“It is a battle for the heart and soul of Pakistan": Benazir Bhutto
Former Leader Talks of Return to Pakistan, and Maybe Power
By CARLOTTA GALL
New York Times, June 4, 2007
ISLAMABAD, Pakistan, June 3 — Former Prime Minister Benazir Bhutto is stirring up Pakistani politics by quietly talking through intermediaries about a power-sharing deal with the president, Gen. Pervez Musharraf, and suggesting in an interview that she could return to Pakistan before the end of the year.
Two battle lines are being drawn in Pakistan, she said, military dictatorship versus democracy, and moderate Islam versus extremism. While General Musharraf is her most obvious foe, she says the elections may also be Pakistan’s last chance to choose a moderate path. “My fear is if we don’t act in these elections, by the next elections it might be too late,” Ms. Bhutto said.
“Anyone who has lived in Pakistan knows very well that there is a group of people who believe in a war against the West,” she added, referring to religious extremists both in the government’s intelligence agencies and in jihadi groups. “And it is not just that, it is the hatred that they preach.”
A negotiated transition to democracy remains her preferred option, she said, because violent confrontation could quickly be usurped by extremists. “If the streets hold sway, then it is anyone’s guess who actually captures the movement,” she said. “After all, when there was a revolution in Iran, nobody expected the religious parties to triumph.”
But Ms. Bhutto warned that while General Musharraf may speak in favor of moderate Islam, the advisers and the military and intelligence extremists around him, who hold the strings of power, were working against it. “The country is actually run by military hard-liners,” she said. “It remains my concern that these hard-liners want to destabilize democracy in Pakistan because their agenda is to bring about a soft Islamic revolution,” she added. “They are building secretly on their militant cells across the country.”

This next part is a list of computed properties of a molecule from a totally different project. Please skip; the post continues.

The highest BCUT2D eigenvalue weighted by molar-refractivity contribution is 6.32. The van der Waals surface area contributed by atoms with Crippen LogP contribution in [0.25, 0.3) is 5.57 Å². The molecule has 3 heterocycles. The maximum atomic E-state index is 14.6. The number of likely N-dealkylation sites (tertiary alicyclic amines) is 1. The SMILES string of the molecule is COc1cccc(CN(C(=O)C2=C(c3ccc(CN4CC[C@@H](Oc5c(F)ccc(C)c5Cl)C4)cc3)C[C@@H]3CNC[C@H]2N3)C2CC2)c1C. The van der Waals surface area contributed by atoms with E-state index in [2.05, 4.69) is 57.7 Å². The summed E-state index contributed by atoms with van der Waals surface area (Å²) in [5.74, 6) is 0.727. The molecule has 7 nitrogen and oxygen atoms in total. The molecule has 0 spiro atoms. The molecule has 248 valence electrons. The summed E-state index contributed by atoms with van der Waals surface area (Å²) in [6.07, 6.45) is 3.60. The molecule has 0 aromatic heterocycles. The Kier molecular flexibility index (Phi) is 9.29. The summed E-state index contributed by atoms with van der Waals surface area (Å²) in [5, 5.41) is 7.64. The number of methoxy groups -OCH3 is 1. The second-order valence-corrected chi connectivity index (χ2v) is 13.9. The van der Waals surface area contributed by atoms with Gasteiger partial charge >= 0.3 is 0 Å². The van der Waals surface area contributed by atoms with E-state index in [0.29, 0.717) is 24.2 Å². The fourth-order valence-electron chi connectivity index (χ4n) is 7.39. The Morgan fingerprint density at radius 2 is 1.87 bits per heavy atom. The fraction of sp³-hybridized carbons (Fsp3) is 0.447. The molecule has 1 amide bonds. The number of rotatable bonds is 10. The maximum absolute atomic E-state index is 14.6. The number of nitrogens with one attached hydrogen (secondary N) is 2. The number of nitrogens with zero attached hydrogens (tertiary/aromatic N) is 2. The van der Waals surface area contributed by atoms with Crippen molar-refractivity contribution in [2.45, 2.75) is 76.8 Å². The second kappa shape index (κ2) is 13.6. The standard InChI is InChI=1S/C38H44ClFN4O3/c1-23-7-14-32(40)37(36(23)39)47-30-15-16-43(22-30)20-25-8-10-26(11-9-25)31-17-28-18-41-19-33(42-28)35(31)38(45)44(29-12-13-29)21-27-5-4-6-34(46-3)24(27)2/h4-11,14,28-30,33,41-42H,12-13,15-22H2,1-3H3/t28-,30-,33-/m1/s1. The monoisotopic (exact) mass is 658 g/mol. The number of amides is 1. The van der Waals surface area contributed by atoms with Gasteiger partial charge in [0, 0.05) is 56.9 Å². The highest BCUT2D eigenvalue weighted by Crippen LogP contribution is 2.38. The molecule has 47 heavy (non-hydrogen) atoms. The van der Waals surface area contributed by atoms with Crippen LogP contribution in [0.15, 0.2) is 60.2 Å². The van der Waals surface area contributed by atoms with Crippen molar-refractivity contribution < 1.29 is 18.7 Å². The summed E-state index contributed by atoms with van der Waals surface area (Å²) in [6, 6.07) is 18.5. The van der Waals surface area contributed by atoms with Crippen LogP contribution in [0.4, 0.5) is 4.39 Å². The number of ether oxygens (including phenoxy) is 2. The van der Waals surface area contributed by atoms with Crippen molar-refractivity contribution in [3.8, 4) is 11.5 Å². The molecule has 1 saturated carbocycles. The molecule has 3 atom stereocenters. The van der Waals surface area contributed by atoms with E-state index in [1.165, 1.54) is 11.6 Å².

She pointed out that despite the general’s declared policy of leading Pakistan toward “enlightened moderation,” Al Qaeda and the Taliban had used northern Pakistan to regroup, and the Taliban influence was seeping into other parts of the country. She said she was appalled that the government had made deals that allow foreign militants sway in parts of the country. She pointed out that the building of madrasas, religious schools that have been used to recruit militants, had increased.
Critics have long charged that the situation was not wholly different even under her government, when Pakistan backed the Taliban and used Islamic extremist groups as levers against its neighbor, India, in their dispute over the border territory of Kashmir. But Ms. Bhutto defended her government’s performance in fighting terrorism, saying that even though she supported the Taliban in their early days, during her time in office there were no Qaeda terrorist training camps in Pakistan, and no terrorist acts anywhere in the world connected to Pakistan.
She said she had collaborated with the F.B.I. in the arrest of Ramzi Yousef, the man behind the 1993 bombing of the World Trade Center, and had cracked down on extremist groups. At least six terrorist plots, including the London transit bombings, have been traced to Pakistan since General Musharraf took power.
“Look at what there was in 2002, and see how much worse the situation has got by 2007,” she said. Despite her alarm, Ms. Bhutto said she believed that the religious extremists in both the intelligence circle and jihadi groups were running out of options. And open and fair elections would show just how little support the religious parties and extremists actually had in the country, she said. “Elections are important because at the end of the day when we empower the people, the minority extremists will get totally marginalized and sidelined; their strength is being disproportionately blown up,” she said.
“It is a battle for the heart and soul of Pakistan,” she said. “It is also a battle for the rest of the Muslim world and the world at large. It is not just Pakistan. What we are doing in Pakistan has much larger implications not only on Afghanistan and India, but in my view for the larger world.”